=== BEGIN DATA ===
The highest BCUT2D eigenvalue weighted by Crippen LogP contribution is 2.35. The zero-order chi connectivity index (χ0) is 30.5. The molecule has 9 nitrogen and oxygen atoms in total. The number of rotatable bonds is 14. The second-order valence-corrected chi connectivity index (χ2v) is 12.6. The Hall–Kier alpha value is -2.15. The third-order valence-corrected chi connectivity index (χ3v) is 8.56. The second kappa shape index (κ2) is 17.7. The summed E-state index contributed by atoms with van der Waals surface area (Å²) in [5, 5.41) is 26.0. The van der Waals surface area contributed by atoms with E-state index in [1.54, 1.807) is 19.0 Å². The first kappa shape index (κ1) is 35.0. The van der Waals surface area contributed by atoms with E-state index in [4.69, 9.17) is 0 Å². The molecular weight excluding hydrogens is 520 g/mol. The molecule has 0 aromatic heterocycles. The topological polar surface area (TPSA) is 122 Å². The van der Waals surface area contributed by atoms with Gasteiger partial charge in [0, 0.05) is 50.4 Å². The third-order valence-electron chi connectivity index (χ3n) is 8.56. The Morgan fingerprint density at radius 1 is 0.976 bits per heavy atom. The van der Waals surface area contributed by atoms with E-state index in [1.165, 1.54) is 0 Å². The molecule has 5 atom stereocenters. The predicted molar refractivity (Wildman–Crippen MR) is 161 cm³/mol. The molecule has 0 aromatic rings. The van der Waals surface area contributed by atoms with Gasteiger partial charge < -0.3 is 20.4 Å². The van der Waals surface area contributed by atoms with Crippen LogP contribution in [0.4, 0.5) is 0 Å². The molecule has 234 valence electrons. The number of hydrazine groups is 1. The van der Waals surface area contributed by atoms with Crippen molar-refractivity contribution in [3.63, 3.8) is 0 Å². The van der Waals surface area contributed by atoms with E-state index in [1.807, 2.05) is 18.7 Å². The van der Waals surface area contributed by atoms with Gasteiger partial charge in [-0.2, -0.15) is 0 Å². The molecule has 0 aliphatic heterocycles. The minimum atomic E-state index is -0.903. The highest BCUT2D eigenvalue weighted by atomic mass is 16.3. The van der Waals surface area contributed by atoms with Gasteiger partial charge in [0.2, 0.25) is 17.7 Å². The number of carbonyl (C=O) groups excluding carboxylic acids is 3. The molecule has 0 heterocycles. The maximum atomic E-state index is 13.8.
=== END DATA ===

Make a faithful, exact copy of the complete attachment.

The highest BCUT2D eigenvalue weighted by Crippen LogP contribution is 2.35. The zero-order chi connectivity index (χ0) is 30.5. The molecule has 9 nitrogen and oxygen atoms in total. The number of rotatable bonds is 14. The second-order valence-corrected chi connectivity index (χ2v) is 12.6. The Hall–Kier alpha value is -2.15. The third-order valence-corrected chi connectivity index (χ3v) is 8.56. The second kappa shape index (κ2) is 17.7. The summed E-state index contributed by atoms with van der Waals surface area (Å²) in [5, 5.41) is 26.0. The van der Waals surface area contributed by atoms with E-state index in [1.54, 1.807) is 19.0 Å². The first kappa shape index (κ1) is 35.0. The van der Waals surface area contributed by atoms with E-state index in [4.69, 9.17) is 0 Å². The molecular weight excluding hydrogens is 520 g/mol. The molecule has 0 aromatic heterocycles. The topological polar surface area (TPSA) is 122 Å². The van der Waals surface area contributed by atoms with Gasteiger partial charge in [0, 0.05) is 50.4 Å². The third-order valence-electron chi connectivity index (χ3n) is 8.56. The Morgan fingerprint density at radius 1 is 0.976 bits per heavy atom. The van der Waals surface area contributed by atoms with E-state index in [1.165, 1.54) is 0 Å². The molecule has 5 atom stereocenters. The predicted molar refractivity (Wildman–Crippen MR) is 161 cm³/mol. The molecule has 0 aromatic rings. The van der Waals surface area contributed by atoms with Gasteiger partial charge < -0.3 is 20.4 Å². The van der Waals surface area contributed by atoms with Crippen LogP contribution in [0.4, 0.5) is 0 Å². The molecule has 234 valence electrons. The number of hydrazine groups is 1. The van der Waals surface area contributed by atoms with Crippen molar-refractivity contribution in [3.63, 3.8) is 0 Å². The van der Waals surface area contributed by atoms with E-state index in [1.807, 2.05) is 18.7 Å². The van der Waals surface area contributed by atoms with Gasteiger partial charge in [-0.2, -0.15) is 0 Å². The molecule has 0 aliphatic heterocycles. The minimum atomic E-state index is -0.903. The highest BCUT2D eigenvalue weighted by atomic mass is 16.3. The van der Waals surface area contributed by atoms with Gasteiger partial charge in [0.2, 0.25) is 17.7 Å². The number of carbonyl (C=O) groups excluding carboxylic acids is 3. The molecule has 0 heterocycles. The maximum atomic E-state index is 13.8.